People v. Johansen , 17 Cal.2d 479
THE PEOPLE, Respondent, v. WILLIAM JOHANSEN, Appellant.
No appearance for Appellant.
Earl Warren, Attorney-General, and David K. Lener, Deputy Attorney- General, for Respondent.
The defendant, William Johansen, was charged in two separate informations with the murder of two human beings in the city and county of San Francisco. In one information he was charged with the murder of Lena Coffin on the 6th day of April, 1935, and in the other the charge was that he had murdered Irene Chandler, known also as Irene McCarthy, on the 24th day of June, 1940. The two informations were filed on July 18, 1940. Defendant interposed to each information pleas of not guilty, and not guilty [17 Cal.2d 480] by reason of insanity. He subsequently withdrew his pleas of not guilty and waived a jury, and went to trial on October 14, 1940, before the court on his pleas of not guilty by reason of insanity. The two cases were consolidated for trial. Prior to the date of trial the court had appointed two alienists, Dr. Tilton E. Tillman and Dr. Margaret H. Smyth, the former a member of the Lunacy Commission and the latter being at the time of her appointment Medical Director and Superintendent of the Stockton State Hospital.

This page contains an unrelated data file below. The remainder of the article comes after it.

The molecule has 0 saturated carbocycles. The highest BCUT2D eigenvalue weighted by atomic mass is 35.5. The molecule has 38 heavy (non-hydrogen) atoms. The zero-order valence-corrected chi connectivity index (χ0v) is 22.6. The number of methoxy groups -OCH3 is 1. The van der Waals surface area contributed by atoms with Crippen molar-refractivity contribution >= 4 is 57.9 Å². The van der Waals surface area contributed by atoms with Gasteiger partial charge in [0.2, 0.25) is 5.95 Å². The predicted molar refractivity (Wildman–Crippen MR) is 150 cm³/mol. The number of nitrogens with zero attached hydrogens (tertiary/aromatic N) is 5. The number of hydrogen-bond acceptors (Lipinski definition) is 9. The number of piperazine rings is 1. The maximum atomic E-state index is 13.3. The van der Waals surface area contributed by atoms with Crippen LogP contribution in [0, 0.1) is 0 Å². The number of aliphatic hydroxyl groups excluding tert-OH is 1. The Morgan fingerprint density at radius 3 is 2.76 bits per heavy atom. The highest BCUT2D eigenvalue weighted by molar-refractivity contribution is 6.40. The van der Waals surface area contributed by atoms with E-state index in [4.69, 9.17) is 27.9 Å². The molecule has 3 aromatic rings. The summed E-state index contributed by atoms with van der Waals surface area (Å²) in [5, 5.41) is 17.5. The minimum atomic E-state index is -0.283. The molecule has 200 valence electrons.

At the close of the evidence the court found the defendant sane and fixed his punishment at death, and thereafter pronounced judgments in each case in accordance with the penalty so fixed. The appeals from these judgments under section 1239 of the Penal Code are automatic. While defendant was represented by the Public Defender in the trial court, there has been no appearance on his behalf in this court and no brief has been filed by him personally or otherwise. The Attorney-General has filed a statement setting forth a summary of the evidence in the case and such matters as he deems pertinent.